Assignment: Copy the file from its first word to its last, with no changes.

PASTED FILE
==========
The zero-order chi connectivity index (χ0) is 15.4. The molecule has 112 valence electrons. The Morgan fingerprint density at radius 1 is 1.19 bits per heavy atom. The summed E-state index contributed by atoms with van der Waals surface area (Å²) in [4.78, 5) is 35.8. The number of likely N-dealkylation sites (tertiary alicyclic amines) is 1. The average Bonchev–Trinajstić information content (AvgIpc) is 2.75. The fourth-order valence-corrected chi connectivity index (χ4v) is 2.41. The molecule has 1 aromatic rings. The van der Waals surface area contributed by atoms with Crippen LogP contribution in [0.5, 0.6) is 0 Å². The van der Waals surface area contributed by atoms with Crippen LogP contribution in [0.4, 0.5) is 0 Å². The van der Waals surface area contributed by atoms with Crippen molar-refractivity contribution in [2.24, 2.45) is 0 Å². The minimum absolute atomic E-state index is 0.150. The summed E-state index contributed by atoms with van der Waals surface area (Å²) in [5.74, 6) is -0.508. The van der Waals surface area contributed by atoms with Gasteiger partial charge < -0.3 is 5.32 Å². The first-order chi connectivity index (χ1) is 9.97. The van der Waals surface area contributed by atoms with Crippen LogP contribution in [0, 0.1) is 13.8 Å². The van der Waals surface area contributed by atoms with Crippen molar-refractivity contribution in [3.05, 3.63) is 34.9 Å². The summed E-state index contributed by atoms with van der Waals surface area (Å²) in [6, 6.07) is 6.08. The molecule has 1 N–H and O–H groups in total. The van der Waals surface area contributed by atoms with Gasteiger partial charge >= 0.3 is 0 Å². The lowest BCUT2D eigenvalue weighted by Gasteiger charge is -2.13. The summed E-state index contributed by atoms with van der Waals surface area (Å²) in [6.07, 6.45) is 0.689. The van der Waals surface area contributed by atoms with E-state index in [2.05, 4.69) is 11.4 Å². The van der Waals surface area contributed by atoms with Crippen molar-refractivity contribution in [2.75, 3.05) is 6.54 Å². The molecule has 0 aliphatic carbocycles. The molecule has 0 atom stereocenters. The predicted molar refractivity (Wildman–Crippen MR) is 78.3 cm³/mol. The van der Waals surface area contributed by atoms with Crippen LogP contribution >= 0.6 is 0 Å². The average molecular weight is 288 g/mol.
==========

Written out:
The zero-order chi connectivity index (χ0) is 15.4. The molecule has 112 valence electrons. The Morgan fingerprint density at radius 1 is 1.19 bits per heavy atom. The summed E-state index contributed by atoms with van der Waals surface area (Å²) in [4.78, 5) is 35.8. The number of likely N-dealkylation sites (tertiary alicyclic amines) is 1. The average Bonchev–Trinajstić information content (AvgIpc) is 2.75. The fourth-order valence-corrected chi connectivity index (χ4v) is 2.41. The molecule has 1 aromatic rings. The van der Waals surface area contributed by atoms with Crippen LogP contribution in [0.5, 0.6) is 0 Å². The van der Waals surface area contributed by atoms with Crippen LogP contribution in [0.4, 0.5) is 0 Å². The van der Waals surface area contributed by atoms with Crippen molar-refractivity contribution in [2.24, 2.45) is 0 Å². The minimum absolute atomic E-state index is 0.150. The summed E-state index contributed by atoms with van der Waals surface area (Å²) in [5.74, 6) is -0.508. The van der Waals surface area contributed by atoms with Gasteiger partial charge < -0.3 is 5.32 Å². The first-order chi connectivity index (χ1) is 9.97. The van der Waals surface area contributed by atoms with Crippen LogP contribution in [0, 0.1) is 13.8 Å². The van der Waals surface area contributed by atoms with Crippen molar-refractivity contribution in [3.05, 3.63) is 34.9 Å². The summed E-state index contributed by atoms with van der Waals surface area (Å²) in [6, 6.07) is 6.08. The molecule has 1 N–H and O–H groups in total. The van der Waals surface area contributed by atoms with Gasteiger partial charge >= 0.3 is 0 Å². The lowest BCUT2D eigenvalue weighted by Gasteiger charge is -2.13. The summed E-state index contributed by atoms with van der Waals surface area (Å²) in [6.07, 6.45) is 0.689. The van der Waals surface area contributed by atoms with E-state index in [2.05, 4.69) is 11.4 Å². The van der Waals surface area contributed by atoms with Crippen molar-refractivity contribution in [2.75, 3.05) is 6.54 Å². The molecule has 0 aliphatic carbocycles. The molecule has 0 atom stereocenters. The predicted molar refractivity (Wildman–Crippen MR) is 78.3 cm³/mol. The van der Waals surface area contributed by atoms with Crippen LogP contribution >= 0.6 is 0 Å². The average molecular weight is 288 g/mol.